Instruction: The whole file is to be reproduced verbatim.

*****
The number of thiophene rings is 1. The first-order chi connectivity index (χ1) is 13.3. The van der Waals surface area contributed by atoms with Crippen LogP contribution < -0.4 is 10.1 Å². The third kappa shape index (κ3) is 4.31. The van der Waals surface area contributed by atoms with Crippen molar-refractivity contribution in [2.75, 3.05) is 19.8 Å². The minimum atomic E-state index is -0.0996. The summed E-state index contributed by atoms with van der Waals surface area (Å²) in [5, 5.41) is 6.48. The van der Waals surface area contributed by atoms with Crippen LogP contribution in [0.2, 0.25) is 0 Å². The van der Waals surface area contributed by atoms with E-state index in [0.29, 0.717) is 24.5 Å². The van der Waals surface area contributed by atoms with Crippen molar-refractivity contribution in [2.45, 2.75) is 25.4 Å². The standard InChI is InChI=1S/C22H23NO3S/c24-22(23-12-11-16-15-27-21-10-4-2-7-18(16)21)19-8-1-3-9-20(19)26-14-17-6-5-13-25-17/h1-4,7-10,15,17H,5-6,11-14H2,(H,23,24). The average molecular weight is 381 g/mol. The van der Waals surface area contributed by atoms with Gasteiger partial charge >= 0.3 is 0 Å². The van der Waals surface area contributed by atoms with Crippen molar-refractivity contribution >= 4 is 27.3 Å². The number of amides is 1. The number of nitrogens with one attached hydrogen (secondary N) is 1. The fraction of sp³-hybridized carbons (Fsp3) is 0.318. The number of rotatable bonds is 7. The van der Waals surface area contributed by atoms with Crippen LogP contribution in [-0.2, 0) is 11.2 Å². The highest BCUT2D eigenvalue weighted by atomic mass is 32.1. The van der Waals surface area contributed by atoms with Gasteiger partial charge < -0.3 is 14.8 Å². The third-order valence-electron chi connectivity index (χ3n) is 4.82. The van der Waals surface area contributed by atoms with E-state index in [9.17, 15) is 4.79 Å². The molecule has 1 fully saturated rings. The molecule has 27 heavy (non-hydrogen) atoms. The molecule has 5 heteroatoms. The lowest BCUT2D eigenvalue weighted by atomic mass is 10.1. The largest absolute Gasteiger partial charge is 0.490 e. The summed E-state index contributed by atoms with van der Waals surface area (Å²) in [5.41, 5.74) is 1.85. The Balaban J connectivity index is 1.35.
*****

The number of thiophene rings is 1. The first-order chi connectivity index (χ1) is 13.3. The van der Waals surface area contributed by atoms with Crippen LogP contribution < -0.4 is 10.1 Å². The third kappa shape index (κ3) is 4.31. The van der Waals surface area contributed by atoms with Crippen molar-refractivity contribution in [2.75, 3.05) is 19.8 Å². The minimum atomic E-state index is -0.0996. The summed E-state index contributed by atoms with van der Waals surface area (Å²) in [5, 5.41) is 6.48. The van der Waals surface area contributed by atoms with Crippen LogP contribution in [0.2, 0.25) is 0 Å². The van der Waals surface area contributed by atoms with E-state index in [0.29, 0.717) is 24.5 Å². The van der Waals surface area contributed by atoms with Crippen molar-refractivity contribution in [2.45, 2.75) is 25.4 Å². The standard InChI is InChI=1S/C22H23NO3S/c24-22(23-12-11-16-15-27-21-10-4-2-7-18(16)21)19-8-1-3-9-20(19)26-14-17-6-5-13-25-17/h1-4,7-10,15,17H,5-6,11-14H2,(H,23,24). The average molecular weight is 381 g/mol. The van der Waals surface area contributed by atoms with Gasteiger partial charge >= 0.3 is 0 Å². The van der Waals surface area contributed by atoms with Crippen molar-refractivity contribution >= 4 is 27.3 Å². The number of amides is 1. The number of nitrogens with one attached hydrogen (secondary N) is 1. The fraction of sp³-hybridized carbons (Fsp3) is 0.318. The number of rotatable bonds is 7. The van der Waals surface area contributed by atoms with Crippen LogP contribution in [-0.2, 0) is 11.2 Å². The highest BCUT2D eigenvalue weighted by atomic mass is 32.1. The van der Waals surface area contributed by atoms with Gasteiger partial charge < -0.3 is 14.8 Å². The third-order valence-electron chi connectivity index (χ3n) is 4.82. The van der Waals surface area contributed by atoms with E-state index in [9.17, 15) is 4.79 Å². The molecule has 1 fully saturated rings. The molecule has 27 heavy (non-hydrogen) atoms. The molecule has 5 heteroatoms. The lowest BCUT2D eigenvalue weighted by atomic mass is 10.1. The largest absolute Gasteiger partial charge is 0.490 e. The summed E-state index contributed by atoms with van der Waals surface area (Å²) in [5.41, 5.74) is 1.85. The Balaban J connectivity index is 1.35.